God has promised that angels will gather us from all over the earth.
Imagine yourself standing in a dimly lit graveyard, looking at rows of tombstones with names of friends from your past. You feel vibrant and energetic, yet you remember being old and feeble. Your skin is youthful and smooth, and you are no longer hunched over. With wonder, you gaze at the details etched on your stone.
Did you truly die in 1993? The monument beside yours displays 2023! Have so many years passed? In awe, you conclude that the resurrection has occurred, and you will soon meet the new King of the world — the Lord Jesus Christ!
Will gravestones be overturned? Will there be a deep hole in the ground or any other evidence Jesus has returned? God can certainly recreate us without digging up holes to find our bones. He knows our DNA; He has written our names in His Book. Yet, the stone blocking the tomb of Jesus was rolled away by an angel—a visual demonstration that a miracle had occurred. Will God graciously allow the world to view disturbed cemeteries all over this earth?
We know that we won’t be instantaneously immortal when resurrected, as not all who rise will receive this gracious gift. There will be a resurrection to life and a resurrection to shame (John 5:29; Dan 12:2). There are those to whom Jesus will say, “I never knew you, depart from me you workers of lawlessness.” (Matt 7:23).1 “And these will go away into eternal punishment, but the righteous into eternal life.” (Matt 25:46).
Many Christians were tragically tortured and maimed before dying, so surely God won’t bring us back with body parts missing. Indeed, John the Baptist will require his head! It seems quite possible we will come back to life whole and in our prime, already tasting God’s incredible power to make all things new.
Possibly before we are brought to the Judgment Seat, the risen saints will visit relatives and friends, proclaiming that Jesus Christ has returned and it is time to come. What could be a more powerful witness to the veracity of this claim than a resurrected relative standing at your door? Paul says, “The dead in Christ will rise first.” (1 Thess 4:16).
Imagine the apprehension you may feel knocking on the door of someone who lived on after you died. How exciting to appear to your loved ones, not as the old, wizened figure they remembered, but vibrant, healed, and restored! How long will it take them to recognize you?
Maybe they will throw their arms around your neck and cry tears of joy! Will they be thrilled to know that Jesus Christ has returned, or will they be fearful, dismayed, and anxious? This could be a difficult interaction. You may have words of encouragement, reminding them of the Father’s great mercy and His strong desire for none to perish. Or you may observe what is happening in their home, and your heart might break. It will be too late to repent and change (Matt 25:1-13; Rev 22:11). You will be calling them to come away just as they are.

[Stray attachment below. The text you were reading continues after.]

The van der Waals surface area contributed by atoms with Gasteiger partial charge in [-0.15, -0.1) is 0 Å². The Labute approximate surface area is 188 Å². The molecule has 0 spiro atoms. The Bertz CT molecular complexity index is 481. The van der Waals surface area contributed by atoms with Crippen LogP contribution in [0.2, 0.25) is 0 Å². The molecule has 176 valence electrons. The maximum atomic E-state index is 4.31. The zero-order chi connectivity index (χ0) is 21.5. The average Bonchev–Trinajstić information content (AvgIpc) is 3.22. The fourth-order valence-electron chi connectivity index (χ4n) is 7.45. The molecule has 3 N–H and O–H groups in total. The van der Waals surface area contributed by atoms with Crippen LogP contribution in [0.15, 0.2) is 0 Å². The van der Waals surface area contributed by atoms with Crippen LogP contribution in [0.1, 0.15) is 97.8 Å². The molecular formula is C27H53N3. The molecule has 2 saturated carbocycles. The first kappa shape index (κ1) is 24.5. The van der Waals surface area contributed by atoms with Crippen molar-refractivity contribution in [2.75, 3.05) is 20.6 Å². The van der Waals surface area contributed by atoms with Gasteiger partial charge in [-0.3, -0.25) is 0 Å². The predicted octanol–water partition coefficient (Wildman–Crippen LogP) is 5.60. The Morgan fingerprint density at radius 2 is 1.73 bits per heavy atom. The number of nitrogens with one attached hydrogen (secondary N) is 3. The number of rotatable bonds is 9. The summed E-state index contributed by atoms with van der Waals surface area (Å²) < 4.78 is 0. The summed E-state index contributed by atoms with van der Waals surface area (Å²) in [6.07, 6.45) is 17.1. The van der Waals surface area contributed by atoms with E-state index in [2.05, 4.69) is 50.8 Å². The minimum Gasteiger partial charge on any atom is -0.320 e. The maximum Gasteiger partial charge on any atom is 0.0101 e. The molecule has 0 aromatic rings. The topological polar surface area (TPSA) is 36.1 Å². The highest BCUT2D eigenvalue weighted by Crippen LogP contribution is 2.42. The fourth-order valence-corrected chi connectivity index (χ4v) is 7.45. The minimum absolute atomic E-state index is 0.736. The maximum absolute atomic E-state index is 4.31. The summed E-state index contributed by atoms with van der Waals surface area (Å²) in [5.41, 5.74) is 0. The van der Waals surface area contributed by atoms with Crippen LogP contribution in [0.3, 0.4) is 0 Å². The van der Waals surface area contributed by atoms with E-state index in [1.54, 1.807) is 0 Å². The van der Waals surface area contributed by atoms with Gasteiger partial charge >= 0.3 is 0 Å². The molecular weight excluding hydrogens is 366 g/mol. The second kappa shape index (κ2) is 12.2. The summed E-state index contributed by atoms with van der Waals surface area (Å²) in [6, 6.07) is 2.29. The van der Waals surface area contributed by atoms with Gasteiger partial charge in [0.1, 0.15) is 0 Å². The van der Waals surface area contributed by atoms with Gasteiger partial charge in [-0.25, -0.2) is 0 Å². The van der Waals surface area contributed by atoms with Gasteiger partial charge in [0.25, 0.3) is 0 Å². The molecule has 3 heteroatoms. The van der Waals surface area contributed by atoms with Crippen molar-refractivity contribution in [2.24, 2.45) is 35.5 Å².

God has promised that angels will gather us from all over the earth (Matt 24:31). Somehow, we will meet Jesus in a private, secluded place. Will angels take our hands to pull us away, like with Lot and his family? Will we arrive instantaneously in the place of judgment, unseen by the world, or will it be an awesome trip, transported through the air like never before, over sea and land?
Thinking about the future, meeting Jesus Christ will surely be the highlight. When we first see him, we may discover he is not the glamorized, handsome model this world portrays. Isaiah 53:2 says, “When we shall see him, there is no beauty that we should desire him.” Yet, no doubt, something in his demeanor and deportment will command our respect, admiration, and love beyond anything we’ve ever felt.
Seeing Jesus in action, marveling at how he perfectly manifests his Father and wisely and lovingly interacts with others, will captivate our attention and bring everything we have learned about him to a powerful reality. He will be the bridegroom of our dreams, and we will not be disappointed if we long for a godly, righteous King. Paul says a crown of righteousness will be given unto those “that love his appearing.” (2 Tim 4:8).
Visualizing the Judgment Seat as anything but a sobering experience is hard. We must give an account of our life, and we will either be accepted to partake of God’s Divine Nature—as Jesus has (2 Pet 1:4; 1 John 3:2-3), or we will weep and gnash our teeth lamenting the foolish choices we made (Luke 13:28). Every knee will bow to Christ and acknowledge him as their Lord (Phil 2:10-11).